Danae let her school backpack drop to the kitchen floor with a thud. The small kitchen was worn and painted with a chipped washed out green color. The cabinet doors were broken, one hung halfway off its hinges. The four-seater dining table with its ripped plastic cover was speckled with crumbles of food and brown stains of who knows what.
She could already hear the racket in the bordering living room. Today was her last day at school, and she was not looking forward to the holidays with her mother. She was eleven and a half (and the half was very important) with lengthy straight chocolate hair, and eyes of the same dark brown color. Her face was still roundish despite her being on the thin side, her lips were plump and the eyes very slightly almond shaped, the skin had a slight tinge of yellow like lightly browned butter.
She heard her mother’s cackle in the next room while her eyes surveyed the kitchen for scraps of whatever she and the other two men with her had eaten. There were none. She went over to the fridge, looked in there. Nope. Just the sour milk that had gone off three days ago. Better not check the cabinets. Something moved in there the last time she tried it.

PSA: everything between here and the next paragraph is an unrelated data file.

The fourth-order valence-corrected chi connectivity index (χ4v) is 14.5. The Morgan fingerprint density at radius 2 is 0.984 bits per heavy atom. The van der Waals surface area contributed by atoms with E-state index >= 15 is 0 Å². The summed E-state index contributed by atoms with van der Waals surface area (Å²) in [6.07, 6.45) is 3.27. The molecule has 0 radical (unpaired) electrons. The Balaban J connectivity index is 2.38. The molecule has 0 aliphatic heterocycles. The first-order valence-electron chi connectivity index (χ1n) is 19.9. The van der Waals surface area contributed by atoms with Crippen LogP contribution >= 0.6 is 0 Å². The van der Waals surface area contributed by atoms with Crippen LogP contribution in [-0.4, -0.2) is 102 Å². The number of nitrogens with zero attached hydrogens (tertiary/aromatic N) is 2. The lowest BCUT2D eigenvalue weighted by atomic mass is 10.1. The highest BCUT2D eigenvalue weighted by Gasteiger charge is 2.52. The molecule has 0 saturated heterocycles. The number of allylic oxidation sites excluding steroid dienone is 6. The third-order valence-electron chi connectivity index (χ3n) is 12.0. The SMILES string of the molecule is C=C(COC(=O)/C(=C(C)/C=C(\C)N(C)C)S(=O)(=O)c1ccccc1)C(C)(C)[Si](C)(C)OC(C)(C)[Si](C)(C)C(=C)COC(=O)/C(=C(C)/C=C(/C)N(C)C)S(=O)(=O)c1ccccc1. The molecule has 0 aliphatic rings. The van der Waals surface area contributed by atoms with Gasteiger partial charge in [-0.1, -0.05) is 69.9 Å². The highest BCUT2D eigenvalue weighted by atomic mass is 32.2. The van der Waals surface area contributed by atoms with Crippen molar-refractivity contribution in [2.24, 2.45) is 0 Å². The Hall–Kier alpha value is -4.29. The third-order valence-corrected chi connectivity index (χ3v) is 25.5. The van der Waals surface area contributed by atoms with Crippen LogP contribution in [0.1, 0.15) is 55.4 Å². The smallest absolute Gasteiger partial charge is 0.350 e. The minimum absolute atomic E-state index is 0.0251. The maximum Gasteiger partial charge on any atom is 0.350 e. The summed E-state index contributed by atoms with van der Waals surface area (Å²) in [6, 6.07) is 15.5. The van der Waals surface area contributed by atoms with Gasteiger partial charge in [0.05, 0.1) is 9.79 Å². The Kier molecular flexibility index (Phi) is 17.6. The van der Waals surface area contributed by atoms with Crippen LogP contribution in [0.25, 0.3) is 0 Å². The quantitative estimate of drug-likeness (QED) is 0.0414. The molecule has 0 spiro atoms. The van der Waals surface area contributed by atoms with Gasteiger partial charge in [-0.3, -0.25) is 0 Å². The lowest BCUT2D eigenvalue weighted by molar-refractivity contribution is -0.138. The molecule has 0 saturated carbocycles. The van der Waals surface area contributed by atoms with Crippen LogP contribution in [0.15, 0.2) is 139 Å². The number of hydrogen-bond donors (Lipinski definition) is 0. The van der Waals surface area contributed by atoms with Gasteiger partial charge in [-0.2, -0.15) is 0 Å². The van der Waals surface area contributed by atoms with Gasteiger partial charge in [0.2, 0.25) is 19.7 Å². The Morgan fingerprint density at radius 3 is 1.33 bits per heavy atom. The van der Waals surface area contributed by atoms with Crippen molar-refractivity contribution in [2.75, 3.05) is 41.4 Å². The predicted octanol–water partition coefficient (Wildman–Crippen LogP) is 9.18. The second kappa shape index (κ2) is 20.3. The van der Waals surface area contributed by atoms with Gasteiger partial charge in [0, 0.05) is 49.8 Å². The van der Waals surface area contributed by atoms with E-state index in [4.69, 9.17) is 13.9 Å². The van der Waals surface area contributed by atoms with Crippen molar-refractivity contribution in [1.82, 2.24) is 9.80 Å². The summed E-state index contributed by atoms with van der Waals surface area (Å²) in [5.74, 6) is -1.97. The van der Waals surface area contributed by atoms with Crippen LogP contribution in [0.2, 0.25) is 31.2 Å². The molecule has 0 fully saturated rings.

She sighed and picked up her backpack before someone trips on it again, and gathered her courage to pass by the party to her bedroom.
When she came into the living room that had little more than some worn couches, an old box TV set, a chippy coffee table, and a carpet sprinkled with cigarette buds, she found her mother with her red lips and blonde hair laugh enthusiastically at something the guy with the big belly and the shirt full of holes had said.
The other guy was snorting something, Danae, or Dany as was her nickname, didn’t know what. Her mother had started seeing other men, many other men, after her dad died in a car accident. She wasn’t sure how that happened, she didn’t really know him very well, because he worked a lot. It was only a few months ago, and her mother had moved on surprisingly quickly.